Picea chihuahuana / Chihuahua spruce
Picea chihuahuana, as described in 1942 by Maximino Martínez (1888–1964), in the 13th edition of Anales del instituto de Biología de la Universidad Nacional de México, is commonly known as Chihuahua spruce; as well as cahuite, cahuite espinoso, cahuite bravo, or pinabete espinoso in the Spanish language. It is primarily endemic to the Chihuahua state of Mexico, hence the species and common names. It is one of the rarest and most vulnerable of Earth's spruces with fewer than 40 known stands, the largest of which has few than 2,500 trees, while smaller stands may only number a few dozen.
Description. Chihuahua spruce is an evergreen coniferous species of tree that grows to mature heights of 80 to 120 feet (25 - 35 m); with a trunk up to 18 to 28 inches (45 - 70 cm) in diameter, measured at breast height. Crown narrowly conic and open, with few long level branches among more numerous very short branches.
- Bark is colored pale gray, furrowed and scaling.
- Shoots are stout and pale buff in color.
- Leaves are colored matte Blue-green, with conspicuous stomatal lines, measuring 0.68 to 0.92 inch (17 - 23 mm) long, rhombic to slightly flattened in cross-section, and exceedingly sharp, with a long spine tip (readily drawing blood when shoots grasped)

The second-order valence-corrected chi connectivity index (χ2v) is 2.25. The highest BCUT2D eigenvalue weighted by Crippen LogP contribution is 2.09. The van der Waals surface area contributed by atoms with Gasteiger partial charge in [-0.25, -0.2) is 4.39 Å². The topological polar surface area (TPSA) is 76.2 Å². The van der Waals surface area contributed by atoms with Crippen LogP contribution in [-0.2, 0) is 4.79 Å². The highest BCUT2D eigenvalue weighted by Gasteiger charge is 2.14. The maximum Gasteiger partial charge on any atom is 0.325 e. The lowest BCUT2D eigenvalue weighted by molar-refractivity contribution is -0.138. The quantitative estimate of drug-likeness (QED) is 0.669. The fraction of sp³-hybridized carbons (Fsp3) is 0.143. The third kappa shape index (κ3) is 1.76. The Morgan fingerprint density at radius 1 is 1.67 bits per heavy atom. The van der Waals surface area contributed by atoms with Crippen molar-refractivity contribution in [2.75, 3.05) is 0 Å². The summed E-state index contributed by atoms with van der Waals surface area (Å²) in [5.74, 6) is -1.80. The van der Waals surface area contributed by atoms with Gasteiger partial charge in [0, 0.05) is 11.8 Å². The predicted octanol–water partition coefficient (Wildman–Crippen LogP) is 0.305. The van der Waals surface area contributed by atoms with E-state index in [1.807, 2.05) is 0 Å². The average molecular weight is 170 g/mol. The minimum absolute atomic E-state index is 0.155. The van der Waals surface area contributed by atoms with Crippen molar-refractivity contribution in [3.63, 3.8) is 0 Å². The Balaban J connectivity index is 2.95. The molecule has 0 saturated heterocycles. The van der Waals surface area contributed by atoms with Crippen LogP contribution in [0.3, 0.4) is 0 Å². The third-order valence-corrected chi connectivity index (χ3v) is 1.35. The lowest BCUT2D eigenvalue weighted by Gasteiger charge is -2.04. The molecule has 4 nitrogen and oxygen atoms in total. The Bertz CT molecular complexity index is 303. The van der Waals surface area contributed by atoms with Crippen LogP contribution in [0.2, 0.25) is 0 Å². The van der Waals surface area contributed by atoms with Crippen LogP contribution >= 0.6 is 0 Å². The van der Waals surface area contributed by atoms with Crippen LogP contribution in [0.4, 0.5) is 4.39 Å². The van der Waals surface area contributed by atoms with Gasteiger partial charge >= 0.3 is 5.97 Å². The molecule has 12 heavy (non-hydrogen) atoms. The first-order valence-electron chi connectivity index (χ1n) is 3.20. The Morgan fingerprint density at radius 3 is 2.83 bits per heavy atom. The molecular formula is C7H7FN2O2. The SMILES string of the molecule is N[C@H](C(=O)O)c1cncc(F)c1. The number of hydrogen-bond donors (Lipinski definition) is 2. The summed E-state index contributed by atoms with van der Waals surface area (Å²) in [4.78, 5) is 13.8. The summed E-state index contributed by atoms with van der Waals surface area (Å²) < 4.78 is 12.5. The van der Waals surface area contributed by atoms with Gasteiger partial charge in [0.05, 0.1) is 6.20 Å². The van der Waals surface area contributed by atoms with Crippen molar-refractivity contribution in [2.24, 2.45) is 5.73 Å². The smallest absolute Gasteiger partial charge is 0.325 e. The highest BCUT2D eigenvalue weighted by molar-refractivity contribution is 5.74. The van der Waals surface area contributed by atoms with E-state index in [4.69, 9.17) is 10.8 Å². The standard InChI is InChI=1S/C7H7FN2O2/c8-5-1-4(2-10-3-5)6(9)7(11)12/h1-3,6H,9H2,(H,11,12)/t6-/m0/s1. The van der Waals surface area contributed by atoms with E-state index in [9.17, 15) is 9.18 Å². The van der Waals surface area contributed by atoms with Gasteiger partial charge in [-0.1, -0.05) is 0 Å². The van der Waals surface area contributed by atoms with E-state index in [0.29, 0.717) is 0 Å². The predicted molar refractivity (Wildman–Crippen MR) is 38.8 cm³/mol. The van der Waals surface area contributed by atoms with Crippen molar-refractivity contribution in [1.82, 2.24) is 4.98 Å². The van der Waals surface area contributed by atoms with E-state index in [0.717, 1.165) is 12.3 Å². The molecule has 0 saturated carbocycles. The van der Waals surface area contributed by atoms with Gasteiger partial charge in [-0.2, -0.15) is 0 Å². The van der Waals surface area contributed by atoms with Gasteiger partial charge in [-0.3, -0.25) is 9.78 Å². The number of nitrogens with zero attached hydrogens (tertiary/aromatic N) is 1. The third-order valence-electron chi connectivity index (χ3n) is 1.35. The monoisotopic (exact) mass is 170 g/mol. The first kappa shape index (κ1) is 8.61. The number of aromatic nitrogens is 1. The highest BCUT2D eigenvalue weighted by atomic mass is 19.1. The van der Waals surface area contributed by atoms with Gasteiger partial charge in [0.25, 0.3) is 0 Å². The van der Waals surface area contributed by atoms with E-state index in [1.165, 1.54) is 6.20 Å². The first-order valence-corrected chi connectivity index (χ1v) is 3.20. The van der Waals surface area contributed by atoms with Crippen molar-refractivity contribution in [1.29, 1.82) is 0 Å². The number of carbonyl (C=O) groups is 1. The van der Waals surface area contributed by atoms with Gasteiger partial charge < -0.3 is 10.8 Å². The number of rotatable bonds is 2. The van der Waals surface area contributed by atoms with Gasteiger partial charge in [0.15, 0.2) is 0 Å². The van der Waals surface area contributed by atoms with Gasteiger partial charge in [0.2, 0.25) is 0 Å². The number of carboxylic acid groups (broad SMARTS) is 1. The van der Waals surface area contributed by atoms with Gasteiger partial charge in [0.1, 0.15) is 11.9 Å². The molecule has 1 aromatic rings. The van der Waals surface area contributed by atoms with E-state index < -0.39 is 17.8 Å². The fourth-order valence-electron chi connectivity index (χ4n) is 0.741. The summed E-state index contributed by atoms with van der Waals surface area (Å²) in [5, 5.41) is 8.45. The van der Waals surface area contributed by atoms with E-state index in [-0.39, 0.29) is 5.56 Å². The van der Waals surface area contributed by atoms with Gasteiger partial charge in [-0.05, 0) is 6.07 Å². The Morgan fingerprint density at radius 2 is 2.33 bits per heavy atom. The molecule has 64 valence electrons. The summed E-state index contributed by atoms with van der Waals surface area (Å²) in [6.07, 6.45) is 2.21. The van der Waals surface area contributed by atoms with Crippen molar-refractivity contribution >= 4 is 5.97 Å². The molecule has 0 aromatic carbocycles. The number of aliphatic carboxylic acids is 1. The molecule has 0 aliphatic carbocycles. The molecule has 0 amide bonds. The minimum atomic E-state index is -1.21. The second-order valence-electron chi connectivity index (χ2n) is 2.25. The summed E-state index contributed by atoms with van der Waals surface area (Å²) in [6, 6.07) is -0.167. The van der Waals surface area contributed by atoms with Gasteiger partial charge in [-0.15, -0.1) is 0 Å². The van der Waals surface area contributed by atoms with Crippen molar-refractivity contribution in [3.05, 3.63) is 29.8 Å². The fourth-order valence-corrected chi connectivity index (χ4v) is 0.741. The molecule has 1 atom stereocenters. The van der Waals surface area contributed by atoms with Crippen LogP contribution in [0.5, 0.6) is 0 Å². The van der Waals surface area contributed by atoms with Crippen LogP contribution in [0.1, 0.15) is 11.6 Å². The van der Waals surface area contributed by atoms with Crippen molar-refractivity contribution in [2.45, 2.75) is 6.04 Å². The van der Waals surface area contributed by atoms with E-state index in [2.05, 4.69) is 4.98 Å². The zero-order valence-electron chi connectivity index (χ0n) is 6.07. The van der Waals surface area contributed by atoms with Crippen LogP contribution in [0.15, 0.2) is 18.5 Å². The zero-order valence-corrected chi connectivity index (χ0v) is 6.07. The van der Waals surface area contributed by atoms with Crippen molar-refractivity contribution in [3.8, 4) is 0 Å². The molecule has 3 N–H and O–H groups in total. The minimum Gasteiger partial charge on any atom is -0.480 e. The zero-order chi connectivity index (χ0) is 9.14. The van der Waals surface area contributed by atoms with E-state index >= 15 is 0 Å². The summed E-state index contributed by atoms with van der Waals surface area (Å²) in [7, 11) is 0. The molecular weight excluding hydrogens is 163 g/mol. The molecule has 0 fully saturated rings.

- Seed cones are green in color, ripening orange-brown with a cylindrical shape, measuring 2.8 to 4.8 inches (7 - 12 cm) long, by 1.6 to 2 inches (4 - 5 cm) broad when open.
- Seed scales are tightly packed or even congested, measuring 0.72 to 0.92 inch (18 - 23 mm) long and 0.56 to 0.8 inch (14 - 20 mm) wide, with a truncated apex; almost square-ended.
- Seeds measure 0.14 to 0.16 inch (3.5 - 4 mm) long, and are black, with a 0.4 to 0.48 inch (10 - 12 mm) wing.
Distribution. This species is native to Mexico — southwestern Chihuahua and western Durango, growing at elevations of 7,500 to (perhaps) 10,500 feet (2,300 - 3,200 m) above sea level. An attempt at a comprehensive inventory conducted by Ledig et al. in 2000 identified 39 stands in three disjunct clusters along the Sierra Madre Occidental, extending northwards 425 miles (687 km) from just south of the Tropic of Cancer. This, and P. morrisonicola of Taiwan, are the world's most southerly Picea species.
Their native climate is continental and among the coldest in Mexico; at Creel, Chihuahua, the temperatures range from an average January minimum of 22°F (-5.6°C) to an average July maximum of 80°F (26.5°C), where the climate is summer-wet with average monthly rainfall of 0.64 inch (16 mm) in April and 6.5 inches (166 mm) in July.
Hardy to USDA Zone 8 — cold hardiness limit between 10° and 20°F (-12.1° and -6.7°C), although observed specimens growing in an arboretum in Stewart Park, Medford, Oregon suggest that Zone 7 may also be possible.